The Vikings in Newfoundland: Canada’s first Orthodox parish? – Fr. Geoffrey Korz




The Vikings in Newfoundland: Canada’s first Orthodox parish?

by Fr. Geoffrey Korz

“Where two or three are gathered together in My name,

I am there in the midst of them” – Matthew 18:20



The tiny community of L’Anse aux Meadows at the far northern tip of Newfoundland is distinguished among Canadian heritage sites as the oldest European settlement in Canada. Scarcely a dozen buildings remain of this Viking settlement, constructed over one thousand years ago by a group of Scandinavian settlers who appeared ready to make a new home in the frigid northlands of what would later become Canada.

It is almost certain that the tiny group was led by a Viking named Karlsefni, an associate of Leif Erikson (called Leif the Lucky, for his many extraordinary successes), one of the first Norsemen to accept baptism within a largely pagan culture. By the time these settlers arrived in Canada, Christianity and paganism were living side by side in northern Europe, and had not yet had the opportunity to discover the differences which would inevitably lead to conflict. The Norse were a pragmatic lot, whose religious zeal was usually focused on doing whatever it took to survive and to win. And the Christian God was the ultimate Victor.

A delightful story is told of the curious Viking habit of seeking repeat baptisms; it seems the Norsemen were drawn to baptism, every year, at the hands of Saint Ansgar and others, enjoying the fresh white shirt and ten silver talents they customarily received at the hands of the priest, if only they would allow themselves to be submerged beneath the sacred waters (Joseph Lynch, Christianizing Kinship, p. 73). For the average pragmatic Viking, multiple baptisms simply made sense: it conferred spiritual as well as material benefits desperately needed in a seagoing culture, where life was hard, brutish, and short.

It is understandable that Orthodox clergy in the Norse lands immediately curtailed the Viking zeal for multiple baptisms, just as soon as it came to their attention. (The throngs of Norsemen must have been a bit of a blur to the average missionary priest. One can only imagine the encounters and conversations between the eager Vikings and the bewildered clerics). But just as with mission work today, only God can plumb the depths of the heart of a Christian man, and perhaps the Vikings did have their fair share of zealous converts, offering silver crosses as illustrations to the Odin worshipers of the God Who destroyed Death Itself. For a Norseman, just as for us today, one cannot do better than that.

We know that the Norse seafaring parties who traveled to North America contained mixed crews of Thor-worshipers and Christians (Erikson himself started out as the former, and ended up, rather early in life, as the latter). We also know that one of the parties of settlers his adventures produced the first Canadian-born child of European extraction, a boy named Snorri, whose grandchildren included three bishops right around the time of the Great Schism (news of which traveled very slowly to Viking lands, in any case).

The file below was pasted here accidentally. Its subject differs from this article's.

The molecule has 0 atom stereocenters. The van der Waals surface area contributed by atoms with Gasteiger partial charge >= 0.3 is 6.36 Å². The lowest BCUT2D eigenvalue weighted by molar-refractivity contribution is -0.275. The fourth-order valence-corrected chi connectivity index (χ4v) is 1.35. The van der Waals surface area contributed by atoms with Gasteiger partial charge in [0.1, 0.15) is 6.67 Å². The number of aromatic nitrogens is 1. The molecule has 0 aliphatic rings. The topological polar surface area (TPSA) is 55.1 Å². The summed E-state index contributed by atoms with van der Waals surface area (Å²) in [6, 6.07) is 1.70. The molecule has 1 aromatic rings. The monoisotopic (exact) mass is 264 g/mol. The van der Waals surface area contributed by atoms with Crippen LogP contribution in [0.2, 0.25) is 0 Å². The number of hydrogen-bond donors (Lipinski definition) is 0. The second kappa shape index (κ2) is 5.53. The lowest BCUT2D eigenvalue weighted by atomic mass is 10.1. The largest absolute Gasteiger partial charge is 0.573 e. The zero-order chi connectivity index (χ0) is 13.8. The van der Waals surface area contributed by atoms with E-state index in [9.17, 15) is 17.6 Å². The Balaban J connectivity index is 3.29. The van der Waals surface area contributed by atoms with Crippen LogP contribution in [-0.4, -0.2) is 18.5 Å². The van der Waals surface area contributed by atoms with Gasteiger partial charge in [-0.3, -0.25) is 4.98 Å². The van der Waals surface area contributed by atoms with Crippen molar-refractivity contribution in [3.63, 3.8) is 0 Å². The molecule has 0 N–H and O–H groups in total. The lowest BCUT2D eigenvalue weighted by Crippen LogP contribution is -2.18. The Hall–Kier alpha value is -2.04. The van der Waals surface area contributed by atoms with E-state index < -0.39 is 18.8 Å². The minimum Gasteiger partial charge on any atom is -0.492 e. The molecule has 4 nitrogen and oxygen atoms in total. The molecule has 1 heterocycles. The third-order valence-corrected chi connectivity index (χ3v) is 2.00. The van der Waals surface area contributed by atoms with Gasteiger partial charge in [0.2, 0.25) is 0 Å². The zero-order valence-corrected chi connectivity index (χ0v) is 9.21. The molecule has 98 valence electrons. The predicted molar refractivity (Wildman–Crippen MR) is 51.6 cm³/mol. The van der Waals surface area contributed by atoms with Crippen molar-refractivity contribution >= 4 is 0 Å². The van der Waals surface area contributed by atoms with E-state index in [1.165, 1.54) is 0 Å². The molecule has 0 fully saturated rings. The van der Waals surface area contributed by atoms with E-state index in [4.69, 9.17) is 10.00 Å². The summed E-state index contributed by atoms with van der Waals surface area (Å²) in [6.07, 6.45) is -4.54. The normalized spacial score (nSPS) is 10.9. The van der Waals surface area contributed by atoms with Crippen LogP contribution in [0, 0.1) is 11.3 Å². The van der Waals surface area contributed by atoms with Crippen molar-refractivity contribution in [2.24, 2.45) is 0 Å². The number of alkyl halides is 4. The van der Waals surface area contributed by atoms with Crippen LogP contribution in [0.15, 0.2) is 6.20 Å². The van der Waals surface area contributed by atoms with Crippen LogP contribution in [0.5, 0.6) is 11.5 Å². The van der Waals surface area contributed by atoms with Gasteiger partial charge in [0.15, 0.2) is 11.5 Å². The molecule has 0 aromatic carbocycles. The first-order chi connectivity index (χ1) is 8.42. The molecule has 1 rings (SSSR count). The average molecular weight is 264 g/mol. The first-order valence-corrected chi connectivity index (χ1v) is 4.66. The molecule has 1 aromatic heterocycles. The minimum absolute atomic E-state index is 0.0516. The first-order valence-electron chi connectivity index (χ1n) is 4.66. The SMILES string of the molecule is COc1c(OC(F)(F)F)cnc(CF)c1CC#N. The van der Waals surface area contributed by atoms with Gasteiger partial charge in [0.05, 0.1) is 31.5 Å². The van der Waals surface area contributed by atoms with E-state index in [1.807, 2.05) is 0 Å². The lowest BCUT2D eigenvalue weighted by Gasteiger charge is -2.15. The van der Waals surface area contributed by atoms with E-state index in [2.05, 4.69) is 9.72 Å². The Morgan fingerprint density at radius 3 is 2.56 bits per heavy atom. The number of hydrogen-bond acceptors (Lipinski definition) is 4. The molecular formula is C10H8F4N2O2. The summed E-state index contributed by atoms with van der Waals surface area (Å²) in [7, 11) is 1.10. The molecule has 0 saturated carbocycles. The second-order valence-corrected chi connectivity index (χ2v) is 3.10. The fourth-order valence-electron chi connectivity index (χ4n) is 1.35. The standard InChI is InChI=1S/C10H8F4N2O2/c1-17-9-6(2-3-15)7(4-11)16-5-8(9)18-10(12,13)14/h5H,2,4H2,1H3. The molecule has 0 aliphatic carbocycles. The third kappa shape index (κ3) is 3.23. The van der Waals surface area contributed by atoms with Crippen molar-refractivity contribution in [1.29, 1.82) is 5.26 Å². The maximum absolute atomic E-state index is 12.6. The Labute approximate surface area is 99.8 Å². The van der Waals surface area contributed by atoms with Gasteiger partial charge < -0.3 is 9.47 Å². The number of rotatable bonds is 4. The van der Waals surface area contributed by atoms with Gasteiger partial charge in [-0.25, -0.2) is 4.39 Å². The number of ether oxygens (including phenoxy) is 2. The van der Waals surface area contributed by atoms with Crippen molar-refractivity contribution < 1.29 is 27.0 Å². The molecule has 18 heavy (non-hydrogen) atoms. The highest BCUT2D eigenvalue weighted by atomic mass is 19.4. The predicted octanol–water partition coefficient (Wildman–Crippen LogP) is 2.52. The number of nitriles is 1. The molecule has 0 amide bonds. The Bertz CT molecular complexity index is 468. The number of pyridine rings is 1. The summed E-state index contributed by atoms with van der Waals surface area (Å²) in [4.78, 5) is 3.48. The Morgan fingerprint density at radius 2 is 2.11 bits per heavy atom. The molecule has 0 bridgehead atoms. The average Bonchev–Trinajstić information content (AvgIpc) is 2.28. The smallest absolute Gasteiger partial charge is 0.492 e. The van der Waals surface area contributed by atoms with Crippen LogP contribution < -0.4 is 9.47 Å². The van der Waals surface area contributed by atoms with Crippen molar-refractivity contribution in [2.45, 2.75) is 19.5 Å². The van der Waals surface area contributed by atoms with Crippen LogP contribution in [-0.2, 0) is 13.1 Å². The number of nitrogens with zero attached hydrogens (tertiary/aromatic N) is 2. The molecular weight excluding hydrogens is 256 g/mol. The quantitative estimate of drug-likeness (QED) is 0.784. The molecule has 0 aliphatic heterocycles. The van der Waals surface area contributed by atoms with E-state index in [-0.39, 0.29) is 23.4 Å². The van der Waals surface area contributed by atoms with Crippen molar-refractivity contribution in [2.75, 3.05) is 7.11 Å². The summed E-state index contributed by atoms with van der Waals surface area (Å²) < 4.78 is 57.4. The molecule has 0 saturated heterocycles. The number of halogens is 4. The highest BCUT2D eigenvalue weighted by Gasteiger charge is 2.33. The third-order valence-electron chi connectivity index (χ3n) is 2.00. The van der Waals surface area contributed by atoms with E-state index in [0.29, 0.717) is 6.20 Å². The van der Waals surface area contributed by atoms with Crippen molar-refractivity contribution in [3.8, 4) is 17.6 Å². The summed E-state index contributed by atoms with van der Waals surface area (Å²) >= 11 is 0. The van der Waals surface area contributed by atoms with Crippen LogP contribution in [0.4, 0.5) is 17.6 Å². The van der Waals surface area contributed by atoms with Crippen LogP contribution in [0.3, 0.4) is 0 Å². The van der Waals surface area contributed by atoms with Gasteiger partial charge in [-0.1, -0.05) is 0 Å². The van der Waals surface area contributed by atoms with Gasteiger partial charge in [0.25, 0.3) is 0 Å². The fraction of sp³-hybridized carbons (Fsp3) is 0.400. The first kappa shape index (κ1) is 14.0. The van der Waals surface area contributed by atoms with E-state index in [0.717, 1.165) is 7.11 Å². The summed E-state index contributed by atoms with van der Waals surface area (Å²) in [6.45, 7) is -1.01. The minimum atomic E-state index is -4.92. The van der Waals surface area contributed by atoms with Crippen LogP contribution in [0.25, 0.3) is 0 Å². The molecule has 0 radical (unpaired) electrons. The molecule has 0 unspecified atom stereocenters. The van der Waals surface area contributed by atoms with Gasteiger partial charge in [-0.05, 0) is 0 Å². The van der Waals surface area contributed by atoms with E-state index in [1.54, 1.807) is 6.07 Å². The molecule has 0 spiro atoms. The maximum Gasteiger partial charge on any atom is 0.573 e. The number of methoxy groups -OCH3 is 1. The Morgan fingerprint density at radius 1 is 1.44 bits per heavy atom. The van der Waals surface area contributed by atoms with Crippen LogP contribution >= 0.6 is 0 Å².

Perhaps here we have a glimpse of the first Christian community in Canada: a tiny one, to be sure, and not organized as far as the Church is concerned. Their firstborn child was almost certainly baptized, although probably back in the old country, once his parents joined their companions and fled from the North American natives who never seemed to take a liking to the Norse tendency to attack on sight. Outnumbered, far from home, and cold (yes, even Vikings get cold), it was perhaps inevitable that the first Orthodox settlement in Canada was not to last. It would seem the unfortunate trend of Orthodox Canadians looking back to the old country and not putting down roots in the west was established early on.

It is almost certain that no Orthodox priest was present at the first settlement at L’Anse aux Meadows. Yet archaeological digs further northwest on Baffin Island present an interesting possibility. A thirteenth-century Thule native site produced an intriguing relic: a tiny carved figure dressed in European clothing, with evidence of a cape over the shoulders, and a long cloth draped around the neck, hanging down to the feet – and marked with a cross. Robert McGhee, who specializes in Arctic archaeology at the Canadian Museum of Civilization, suggests this figure shows a crusader who served as a retainer for a viking captain. This is based on the theory that Christian clergy in northern Europe did not wear pectoral crosses until a much later period.

Yet we know both Saints Cuthbert and Adamnan, saints of the Orthodox west, both wore such crosses, as we can see today on display at the cathedral in Durham, in the north of England. It seems more difficult to believe that a crusader would have traveled thousands of miles with pagan Vikings, rather than a Christian priestmonk, seeking out mission territory, or more likely, seeking a remote monastic home, as we know the Celts did in Greenland centuries before. Whether this figure represented an Orthodox priest or a cleric of the western Latins after the Schism, we’ll likely never know.

But for Orthodox Christians in Canada, the rubble at L’Anse aux Meadows and the carving from Baffin Island remind us that a minute Orthodox presence likely existed in Canada long before two world wars, and long before the Reformation. These facts confirm that the first Christians to set foot on our soil were from what is sometimes erroneously called the “undivided Church” – the Orthodox Church before the breaking away of Rome. And our brother Leif the Lucky, along with his kinsmen at L’Anse aux Meadows – and perhaps even a lone priestmonk on Baffin island, were what one might think of as founding members of the first Orthodox community in Canada – whether they knew it, or not.


Saint Brendan the Navigator from Ireland to Canada (+578) & Tim Severin – The Brendan Voyage (1976–1977)


canada ffeee


Saint Brendan the Navigator

from Ireland to North America (+578)

“They that go down to the sea in ships, that do business in great waters;
These see the works of the Lord, and his wonders in the deep.”

Psalm 107:23-24